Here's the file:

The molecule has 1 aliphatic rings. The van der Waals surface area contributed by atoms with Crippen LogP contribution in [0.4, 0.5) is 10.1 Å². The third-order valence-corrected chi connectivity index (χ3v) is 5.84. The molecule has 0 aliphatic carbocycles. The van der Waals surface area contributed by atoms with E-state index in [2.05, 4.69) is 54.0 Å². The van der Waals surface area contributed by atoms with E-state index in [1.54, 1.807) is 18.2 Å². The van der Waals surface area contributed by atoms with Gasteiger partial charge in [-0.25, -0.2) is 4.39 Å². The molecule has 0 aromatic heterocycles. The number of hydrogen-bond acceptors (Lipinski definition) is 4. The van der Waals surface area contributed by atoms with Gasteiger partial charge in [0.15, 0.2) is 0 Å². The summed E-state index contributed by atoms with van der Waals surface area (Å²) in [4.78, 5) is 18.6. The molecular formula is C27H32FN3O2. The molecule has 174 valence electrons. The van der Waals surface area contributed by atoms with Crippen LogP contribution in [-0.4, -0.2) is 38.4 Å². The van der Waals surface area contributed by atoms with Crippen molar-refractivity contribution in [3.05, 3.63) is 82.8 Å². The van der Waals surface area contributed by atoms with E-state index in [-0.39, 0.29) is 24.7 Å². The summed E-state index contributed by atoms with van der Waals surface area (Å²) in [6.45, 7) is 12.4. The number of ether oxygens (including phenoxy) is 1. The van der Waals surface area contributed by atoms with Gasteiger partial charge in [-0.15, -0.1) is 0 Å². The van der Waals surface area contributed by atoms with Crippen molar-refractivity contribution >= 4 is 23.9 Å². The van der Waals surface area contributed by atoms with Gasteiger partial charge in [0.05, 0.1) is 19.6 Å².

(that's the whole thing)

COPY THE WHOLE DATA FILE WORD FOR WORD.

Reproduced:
The molecule has 1 aliphatic rings. The van der Waals surface area contributed by atoms with Crippen LogP contribution in [0.4, 0.5) is 10.1 Å². The third-order valence-corrected chi connectivity index (χ3v) is 5.84. The molecule has 0 aliphatic carbocycles. The van der Waals surface area contributed by atoms with E-state index in [2.05, 4.69) is 54.0 Å². The van der Waals surface area contributed by atoms with E-state index in [1.54, 1.807) is 18.2 Å². The van der Waals surface area contributed by atoms with Gasteiger partial charge in [-0.25, -0.2) is 4.39 Å². The molecule has 0 aromatic heterocycles. The number of hydrogen-bond acceptors (Lipinski definition) is 4. The van der Waals surface area contributed by atoms with Gasteiger partial charge in [0.15, 0.2) is 0 Å². The summed E-state index contributed by atoms with van der Waals surface area (Å²) in [4.78, 5) is 18.6. The molecular formula is C27H32FN3O2. The molecule has 174 valence electrons. The van der Waals surface area contributed by atoms with Crippen LogP contribution in [-0.4, -0.2) is 38.4 Å². The van der Waals surface area contributed by atoms with Crippen molar-refractivity contribution in [3.05, 3.63) is 82.8 Å². The van der Waals surface area contributed by atoms with E-state index in [-0.39, 0.29) is 24.7 Å². The summed E-state index contributed by atoms with van der Waals surface area (Å²) in [6.45, 7) is 12.4. The number of ether oxygens (including phenoxy) is 1. The van der Waals surface area contributed by atoms with Gasteiger partial charge in [-0.15, -0.1) is 0 Å². The van der Waals surface area contributed by atoms with Crippen molar-refractivity contribution >= 4 is 23.9 Å². The van der Waals surface area contributed by atoms with Gasteiger partial charge in [0.05, 0.1) is 19.6 Å².